20 April 1916 |
New York City, US
|Died||6 February 2000
Homosassa, Florida, US
- 1 Early career
- 2 The War Years
- 3 Racing career
- 4 Racing record
- 5 References
Phil grew up in Manhasset, New York, and in his late teens began racing midgets at tracks on Long Island. He races under a pseudonym - "Ted Tappett" – so that his family did not he was racing. By all accounts, Walters’s style was brute-force, all-arms-and-elbows sort of oval racer.
The War Years
It was January 1942 when he joined the United States Army Air Corps, as a transport and glider pilot. He flew a Waco CG-4A glider during a disastrous invasion of the Netherlands, which the Germans knew of in advance. He was able to safely land his troops although he was wounded, and taken prisoner. Whilst in a German hospital, ironically, the German surgeon who saved his life by removing a kidney and half a lung had watched Walters win a midget race in Philadelphia five years before. As a result, his strength and stamina was reduced. He finished the World War II with the Air Medal, a Purple Heart, seven Bronze Stars and the rank of Flight officer.
Following those injuries sustained during the war, he adopted a smoother, less forceful driving style and found this faster, and well-suited to sports car road racing.
After the war, Phil went back to racing in Kurtis-Offenhauser midgets. He resumed his winning ways, stringing together 26 feature race wins in row in 1947, and in another 47 events, he would never finish lower than third in the final results. He dominated at the Riverside Park Speedway, becoming their first track champion in 1949. Later he moved in stock cars and posted a record number of victories in USSCRC events, at places like Agawam, Deer Park, Hinchcliff and Cherry Park. In addition to his racing, he formed a business partnership with Bill Frick, called Frick-Tappett Motors, which did race car preparation and they built the well-known ‘Fordillac’ performance cars (Cadillac engines in Ford chassis). Eventually the partnership became a Volkswagen and Porsche dealership.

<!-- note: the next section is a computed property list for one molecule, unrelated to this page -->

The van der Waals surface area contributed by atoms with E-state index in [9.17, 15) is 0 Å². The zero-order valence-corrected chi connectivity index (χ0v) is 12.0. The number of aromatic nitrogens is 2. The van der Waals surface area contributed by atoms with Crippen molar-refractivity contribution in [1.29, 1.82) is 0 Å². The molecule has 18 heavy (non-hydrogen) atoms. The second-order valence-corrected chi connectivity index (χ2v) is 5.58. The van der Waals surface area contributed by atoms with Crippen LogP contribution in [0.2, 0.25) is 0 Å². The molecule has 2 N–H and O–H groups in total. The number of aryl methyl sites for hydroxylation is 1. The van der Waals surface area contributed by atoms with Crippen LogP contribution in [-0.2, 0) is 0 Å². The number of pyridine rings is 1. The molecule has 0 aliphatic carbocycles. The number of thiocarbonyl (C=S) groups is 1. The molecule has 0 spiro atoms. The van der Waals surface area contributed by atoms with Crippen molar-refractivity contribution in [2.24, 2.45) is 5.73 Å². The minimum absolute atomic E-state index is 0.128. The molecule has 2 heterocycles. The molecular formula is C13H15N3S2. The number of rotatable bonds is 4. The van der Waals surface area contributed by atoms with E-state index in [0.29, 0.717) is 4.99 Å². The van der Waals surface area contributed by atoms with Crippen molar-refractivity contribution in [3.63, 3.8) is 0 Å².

The Cunningham Years (1950–1955)
During 1949, Briggs Cunningham bought a Fordillac with an eye on racing it in 24 Hours of Le Mans and approached Walters with the idea of an all-American sports car for endurance racing. After a short while, Phil became the general manager of the Cunningham Car Company, who built the first post-war American cars to race at Le Mans. The organisers of Le Mans, Automobile Club de l'Ouest rejected the Fordillac, so Cunningham took two Cadillacs to the Circuit de la Sarthe in 1950. Walters paired with Cunningham and finished 11th in a special-bodied roadster, dubbed ‘Le Monstre’, despite Cunningham getting stuck off-course in some sand for half an hour.
Setting a shop in West Palm Beach, Florida, served as a base to the Frick-Tappett division of the B. S. Cunningham Co., the team set its sights on the 1951 Le Mans. Walters, by now Managing Director of Cunningham formed a new driver partnership with fellow American, John Fitch, ran as high as second before finishing 18th. He returned in 1952, this time alongside Duane Carter, only to record a DNF because of a blown Chrysler engine.